When Troy is talking to his dad; his dad walks in with the ribs and sets them on the bed. When his dad reaches for the picture the ribs aren't there. See more »
You must remember, young thespians, learning is never seasonal, so do allow the shimmering lights of Summer to refresh and illuminate your fertile young minds.
What is she talking about?
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What Time Is It? Time To Cash In! (and why HSM does exactly that)
I've finally found out the reason why the High School Musical phenomenon is such a success. Why the first movie's soundtrack was the top-selling CD of last year. Why there are ice shows, stage productions (amateur and pro), karaoke CDs, and karaoke DVDs to boot. It all traces back to the 90s.
You see, the 1990s gave birth to NSync, Backstreet Boys, the Spice Girls, Britney, Christina, Jessica, what have you. But their time wasn't meant for the 90s. They had come too early. Music honestly wasn't ready to cycle back to the confectionery, syrupy, Velveeta meets cotton candy of the late 50s/ early 60s. But now is the time.
The reason that High School Musical, and now Part 2, are such a success is because 1990'S POP MUSIC IS BACK WITH A VENGEANCE!!! High School Musical was the Reset Button, if you will, setting kidz-bop-pop back in its rightful place. Adults have their music, their innuendos, their profane-angry-paranoid-hurtfully honest songs. Why not give the kids a break? A place to be a kid?
The sequel does a great job of avoiding the urge to fix what's unbroken, but instead to polish it. This film isn't darker, but it is spunkier. More attitude, and even more confidence (if that's hard to imagine). This film is strictly for A) kids, and B) people who not only remember but enjoyed being kids. High School Musical 2 is a burst of joyful exuberance. Winks towards adult audiences have their place, but so do productions where a kid isn't talked down to or expected to grow up too fast.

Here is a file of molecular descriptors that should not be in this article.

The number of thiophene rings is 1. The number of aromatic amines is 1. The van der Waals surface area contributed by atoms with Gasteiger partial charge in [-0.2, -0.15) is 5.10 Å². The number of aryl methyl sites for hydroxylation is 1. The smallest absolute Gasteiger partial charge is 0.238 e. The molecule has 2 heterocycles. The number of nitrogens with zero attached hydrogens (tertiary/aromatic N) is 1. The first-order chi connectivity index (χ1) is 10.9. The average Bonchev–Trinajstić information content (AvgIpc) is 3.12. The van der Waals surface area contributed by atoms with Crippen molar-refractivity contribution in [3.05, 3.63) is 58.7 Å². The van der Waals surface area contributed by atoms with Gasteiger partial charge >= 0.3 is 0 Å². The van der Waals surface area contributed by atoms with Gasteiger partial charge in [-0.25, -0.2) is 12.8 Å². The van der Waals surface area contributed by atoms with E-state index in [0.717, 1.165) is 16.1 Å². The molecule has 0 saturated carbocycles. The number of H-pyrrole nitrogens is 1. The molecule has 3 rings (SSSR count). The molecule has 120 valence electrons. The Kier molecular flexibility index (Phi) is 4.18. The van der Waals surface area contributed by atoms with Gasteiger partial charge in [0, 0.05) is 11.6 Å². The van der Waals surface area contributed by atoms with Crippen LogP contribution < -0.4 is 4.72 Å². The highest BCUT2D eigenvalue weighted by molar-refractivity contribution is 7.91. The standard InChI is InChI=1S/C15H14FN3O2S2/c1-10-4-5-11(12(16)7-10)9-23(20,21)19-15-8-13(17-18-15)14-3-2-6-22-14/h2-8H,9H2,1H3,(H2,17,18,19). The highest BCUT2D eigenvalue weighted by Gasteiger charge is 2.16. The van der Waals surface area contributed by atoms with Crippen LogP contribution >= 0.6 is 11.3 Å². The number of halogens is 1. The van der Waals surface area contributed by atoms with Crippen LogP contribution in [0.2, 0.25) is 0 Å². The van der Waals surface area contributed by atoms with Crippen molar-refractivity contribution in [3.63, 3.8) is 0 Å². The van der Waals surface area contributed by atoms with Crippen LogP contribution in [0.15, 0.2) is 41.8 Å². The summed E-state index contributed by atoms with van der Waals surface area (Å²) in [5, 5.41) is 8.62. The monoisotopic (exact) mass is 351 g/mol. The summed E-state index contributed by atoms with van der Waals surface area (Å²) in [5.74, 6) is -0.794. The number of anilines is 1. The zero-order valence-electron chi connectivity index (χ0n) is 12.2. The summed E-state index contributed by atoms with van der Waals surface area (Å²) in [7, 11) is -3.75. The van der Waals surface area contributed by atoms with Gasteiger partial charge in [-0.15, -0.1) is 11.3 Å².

The straight-up theater pop of the first has been replaced with more of a Hip-Hop/ Arena Pop edge. Less Broadway, more Billboard. Plus, the mythological task of defeating high school cliques has been replaced with simply earning a check for the summer. The movie wants to feel bigger than the last, but it's actually more intimate. That's an unintended plus.
The cast goes through some drama this time around, and some changes are made, character-wise. This was the biggest surprise. Disney Channel could have simply done a rehash of the first film, but everyone involved truly did a great job. I forgot that, as corny as the premise - the whole franchise - is, these guys can really act. And sing. And dance. No wonder Disney gonna's make a fortune.